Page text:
A 12-year-old girl and I were reading a passage about a major earthquake that happened in California a while back, and how Japanese students came to show their support to the victims. I asked her what the victims could do to thank them, and she said just say “thank you” because they don’t have anything to give. This answer is not right or wrong, but incomplete. There is magic in the word “thank you” when offered sincerely, there is no doubt about that. The word affirms what is good in your life, and it shows respect for others.
However, I believe that gratitude goes beyond saying, “thank you.” Gratitude is a sincere feeling which recognizes the value of the act of giving, and the abundance available to us all the time. Waking up and being in a state of gratitude during the day as much as possible allows you to see the goodness surrounding your life, and there is always goodness. You may have at least four senses functioning, you may have a bed to sleep on, you may have a body that supports you and takes you places, you may be able to see the sky and its magnificence, you may picture your family and friends and be grateful for them, or you may get caught in traffic and say, “the universe must be protecting me or teaching me something.” I don’t know if you remember some of the people that did not die on 9/11 but could have been working at that moment. One was getting donuts, one overslept, one went to get a haircut, one missed the train, and another one had to switch to a later flight. You never know, until you look back, that what you are going through is exactly what you should be going through.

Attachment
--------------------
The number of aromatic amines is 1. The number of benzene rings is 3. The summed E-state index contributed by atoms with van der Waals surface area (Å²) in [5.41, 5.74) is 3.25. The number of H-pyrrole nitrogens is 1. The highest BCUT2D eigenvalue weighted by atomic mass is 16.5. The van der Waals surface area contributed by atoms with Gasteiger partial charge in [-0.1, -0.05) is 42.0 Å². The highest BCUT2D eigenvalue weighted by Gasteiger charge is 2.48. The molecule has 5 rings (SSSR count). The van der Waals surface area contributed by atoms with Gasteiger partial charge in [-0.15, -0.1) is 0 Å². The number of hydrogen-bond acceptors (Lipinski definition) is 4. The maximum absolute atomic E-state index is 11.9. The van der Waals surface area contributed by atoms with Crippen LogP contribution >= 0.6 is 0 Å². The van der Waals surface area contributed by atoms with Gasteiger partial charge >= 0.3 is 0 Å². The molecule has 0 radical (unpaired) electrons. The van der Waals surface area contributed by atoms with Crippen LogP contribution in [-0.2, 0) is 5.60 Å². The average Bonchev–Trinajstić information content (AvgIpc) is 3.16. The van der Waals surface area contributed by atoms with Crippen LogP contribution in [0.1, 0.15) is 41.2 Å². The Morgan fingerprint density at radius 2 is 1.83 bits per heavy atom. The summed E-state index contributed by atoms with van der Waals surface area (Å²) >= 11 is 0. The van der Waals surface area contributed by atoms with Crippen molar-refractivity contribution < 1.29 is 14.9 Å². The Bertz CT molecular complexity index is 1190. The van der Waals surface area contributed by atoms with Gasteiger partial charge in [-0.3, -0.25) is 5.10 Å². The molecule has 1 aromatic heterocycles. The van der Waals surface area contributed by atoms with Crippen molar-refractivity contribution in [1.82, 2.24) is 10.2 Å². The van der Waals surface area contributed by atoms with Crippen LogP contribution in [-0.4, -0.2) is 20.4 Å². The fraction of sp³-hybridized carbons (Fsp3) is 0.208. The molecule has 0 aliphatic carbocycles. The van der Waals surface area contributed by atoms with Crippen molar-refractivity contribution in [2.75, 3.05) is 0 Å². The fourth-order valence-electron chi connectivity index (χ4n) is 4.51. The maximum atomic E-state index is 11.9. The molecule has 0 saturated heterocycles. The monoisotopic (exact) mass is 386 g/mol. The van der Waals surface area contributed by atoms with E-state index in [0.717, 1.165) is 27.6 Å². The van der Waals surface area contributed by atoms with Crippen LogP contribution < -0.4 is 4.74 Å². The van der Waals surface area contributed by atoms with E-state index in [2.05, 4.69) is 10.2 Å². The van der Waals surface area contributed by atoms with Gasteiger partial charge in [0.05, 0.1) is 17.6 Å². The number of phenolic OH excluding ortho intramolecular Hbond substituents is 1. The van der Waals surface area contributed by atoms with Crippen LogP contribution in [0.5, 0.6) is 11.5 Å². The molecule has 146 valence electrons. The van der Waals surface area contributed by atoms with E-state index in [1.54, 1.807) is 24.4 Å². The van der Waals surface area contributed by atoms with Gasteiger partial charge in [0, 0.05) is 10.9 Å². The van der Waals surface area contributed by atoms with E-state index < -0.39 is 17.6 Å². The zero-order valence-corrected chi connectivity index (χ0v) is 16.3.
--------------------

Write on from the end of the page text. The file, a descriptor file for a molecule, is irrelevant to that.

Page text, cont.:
An attitude of gratitude strengthens relationships, improves your health, helps you attract more of the same, invites others to say thank you, and keeps you in the present moment. The benefits of continuous gratitude are endless. If you need help being in a state of gratitude, here are some tips. First, have a reminder on your night table to say thank you for your day in advance. Second, keep a jar where you place pieces of paper with all the good things you are thankful for each day to be read at the end of the year. Finally, every time something “bad” happens, wonder how the universe is rearranging your world to protect you or to improve your life and move you forward. That’s it! All you need to do is to start being thankful.
So, we go back to why I believe the girl’s answer is incomplete. When we are sincerely grateful, the feeling comes from deep inside of us, and one word sometimes is not enough to express it. The earthquake victims actually wrote a letter to them, and also gave hugs, even though it’s not the custom in Japan, they understood. In our case, we can teach our children to be grateful, draw pictures for others, offer a big smile, write a poem, give flowers, bake cookies, or do something else that would require our time to make. Gratitude is a magical state of being.